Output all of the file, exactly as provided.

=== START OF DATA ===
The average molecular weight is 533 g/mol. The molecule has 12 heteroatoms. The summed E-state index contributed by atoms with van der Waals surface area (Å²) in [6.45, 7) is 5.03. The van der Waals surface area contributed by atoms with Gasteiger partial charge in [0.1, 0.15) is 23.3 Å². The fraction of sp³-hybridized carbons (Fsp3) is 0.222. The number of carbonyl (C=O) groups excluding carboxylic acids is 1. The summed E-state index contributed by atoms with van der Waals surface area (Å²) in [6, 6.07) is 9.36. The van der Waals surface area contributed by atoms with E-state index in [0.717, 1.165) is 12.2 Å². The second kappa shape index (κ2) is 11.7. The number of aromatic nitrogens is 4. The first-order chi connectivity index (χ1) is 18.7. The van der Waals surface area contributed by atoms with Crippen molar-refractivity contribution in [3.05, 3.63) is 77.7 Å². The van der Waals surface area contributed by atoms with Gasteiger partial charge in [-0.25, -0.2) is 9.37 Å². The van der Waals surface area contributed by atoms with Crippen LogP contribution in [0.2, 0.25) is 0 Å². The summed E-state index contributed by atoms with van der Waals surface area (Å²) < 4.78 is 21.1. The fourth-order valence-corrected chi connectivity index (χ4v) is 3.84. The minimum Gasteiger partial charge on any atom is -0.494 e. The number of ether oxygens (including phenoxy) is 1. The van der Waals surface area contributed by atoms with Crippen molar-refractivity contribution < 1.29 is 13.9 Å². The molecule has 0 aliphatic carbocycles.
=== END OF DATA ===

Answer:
The average molecular weight is 533 g/mol. The molecule has 12 heteroatoms. The summed E-state index contributed by atoms with van der Waals surface area (Å²) in [6.45, 7) is 5.03. The van der Waals surface area contributed by atoms with Gasteiger partial charge in [0.1, 0.15) is 23.3 Å². The fraction of sp³-hybridized carbons (Fsp3) is 0.222. The number of carbonyl (C=O) groups excluding carboxylic acids is 1. The summed E-state index contributed by atoms with van der Waals surface area (Å²) in [6, 6.07) is 9.36. The van der Waals surface area contributed by atoms with E-state index in [0.717, 1.165) is 12.2 Å². The second kappa shape index (κ2) is 11.7. The number of aromatic nitrogens is 4. The first-order chi connectivity index (χ1) is 18.7. The van der Waals surface area contributed by atoms with Crippen molar-refractivity contribution in [3.05, 3.63) is 77.7 Å². The van der Waals surface area contributed by atoms with Gasteiger partial charge in [-0.25, -0.2) is 9.37 Å². The van der Waals surface area contributed by atoms with Crippen LogP contribution in [0.2, 0.25) is 0 Å². The summed E-state index contributed by atoms with van der Waals surface area (Å²) < 4.78 is 21.1. The fourth-order valence-corrected chi connectivity index (χ4v) is 3.84. The minimum Gasteiger partial charge on any atom is -0.494 e. The number of ether oxygens (including phenoxy) is 1. The van der Waals surface area contributed by atoms with Crippen molar-refractivity contribution < 1.29 is 13.9 Å². The molecule has 0 aliphatic carbocycles.